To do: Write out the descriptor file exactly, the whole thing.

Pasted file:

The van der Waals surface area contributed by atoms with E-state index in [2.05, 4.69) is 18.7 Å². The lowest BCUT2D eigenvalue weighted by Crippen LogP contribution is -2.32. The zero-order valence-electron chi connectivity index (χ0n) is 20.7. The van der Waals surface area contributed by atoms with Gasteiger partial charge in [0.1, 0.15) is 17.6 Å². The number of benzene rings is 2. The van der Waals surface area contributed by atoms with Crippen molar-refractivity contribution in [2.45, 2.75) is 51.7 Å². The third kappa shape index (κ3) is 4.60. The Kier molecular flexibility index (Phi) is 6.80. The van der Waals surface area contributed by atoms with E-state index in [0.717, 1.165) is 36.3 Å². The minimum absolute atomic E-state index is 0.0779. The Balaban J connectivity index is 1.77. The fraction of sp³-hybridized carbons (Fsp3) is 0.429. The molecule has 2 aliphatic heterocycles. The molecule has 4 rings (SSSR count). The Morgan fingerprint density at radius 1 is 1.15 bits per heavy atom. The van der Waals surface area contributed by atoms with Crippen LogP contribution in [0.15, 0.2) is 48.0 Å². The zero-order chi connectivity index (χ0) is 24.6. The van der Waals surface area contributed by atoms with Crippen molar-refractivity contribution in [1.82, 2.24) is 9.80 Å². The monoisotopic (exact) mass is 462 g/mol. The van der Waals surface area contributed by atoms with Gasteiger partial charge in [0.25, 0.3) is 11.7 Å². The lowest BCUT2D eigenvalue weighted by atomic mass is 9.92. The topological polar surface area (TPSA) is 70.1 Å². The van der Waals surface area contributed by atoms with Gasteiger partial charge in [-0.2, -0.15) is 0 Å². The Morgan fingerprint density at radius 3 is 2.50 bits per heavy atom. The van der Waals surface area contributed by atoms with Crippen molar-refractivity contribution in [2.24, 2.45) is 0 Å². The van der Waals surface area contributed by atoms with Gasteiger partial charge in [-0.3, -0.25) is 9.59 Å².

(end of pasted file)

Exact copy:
The van der Waals surface area contributed by atoms with E-state index in [2.05, 4.69) is 18.7 Å². The lowest BCUT2D eigenvalue weighted by Crippen LogP contribution is -2.32. The zero-order valence-electron chi connectivity index (χ0n) is 20.7. The van der Waals surface area contributed by atoms with Gasteiger partial charge in [0.1, 0.15) is 17.6 Å². The number of benzene rings is 2. The van der Waals surface area contributed by atoms with Crippen molar-refractivity contribution in [2.45, 2.75) is 51.7 Å². The third kappa shape index (κ3) is 4.60. The Kier molecular flexibility index (Phi) is 6.80. The van der Waals surface area contributed by atoms with E-state index in [0.717, 1.165) is 36.3 Å². The minimum absolute atomic E-state index is 0.0779. The Balaban J connectivity index is 1.77. The fraction of sp³-hybridized carbons (Fsp3) is 0.429. The molecule has 2 aliphatic heterocycles. The molecule has 4 rings (SSSR count). The Morgan fingerprint density at radius 1 is 1.15 bits per heavy atom. The van der Waals surface area contributed by atoms with Crippen LogP contribution in [0.15, 0.2) is 48.0 Å². The zero-order chi connectivity index (χ0) is 24.6. The van der Waals surface area contributed by atoms with Crippen molar-refractivity contribution in [1.82, 2.24) is 9.80 Å². The monoisotopic (exact) mass is 462 g/mol. The van der Waals surface area contributed by atoms with Gasteiger partial charge in [0.25, 0.3) is 11.7 Å². The lowest BCUT2D eigenvalue weighted by atomic mass is 9.92. The topological polar surface area (TPSA) is 70.1 Å². The van der Waals surface area contributed by atoms with Gasteiger partial charge in [-0.2, -0.15) is 0 Å². The Morgan fingerprint density at radius 3 is 2.50 bits per heavy atom. The van der Waals surface area contributed by atoms with Crippen molar-refractivity contribution in [2.24, 2.45) is 0 Å². The van der Waals surface area contributed by atoms with Gasteiger partial charge in [-0.3, -0.25) is 9.59 Å².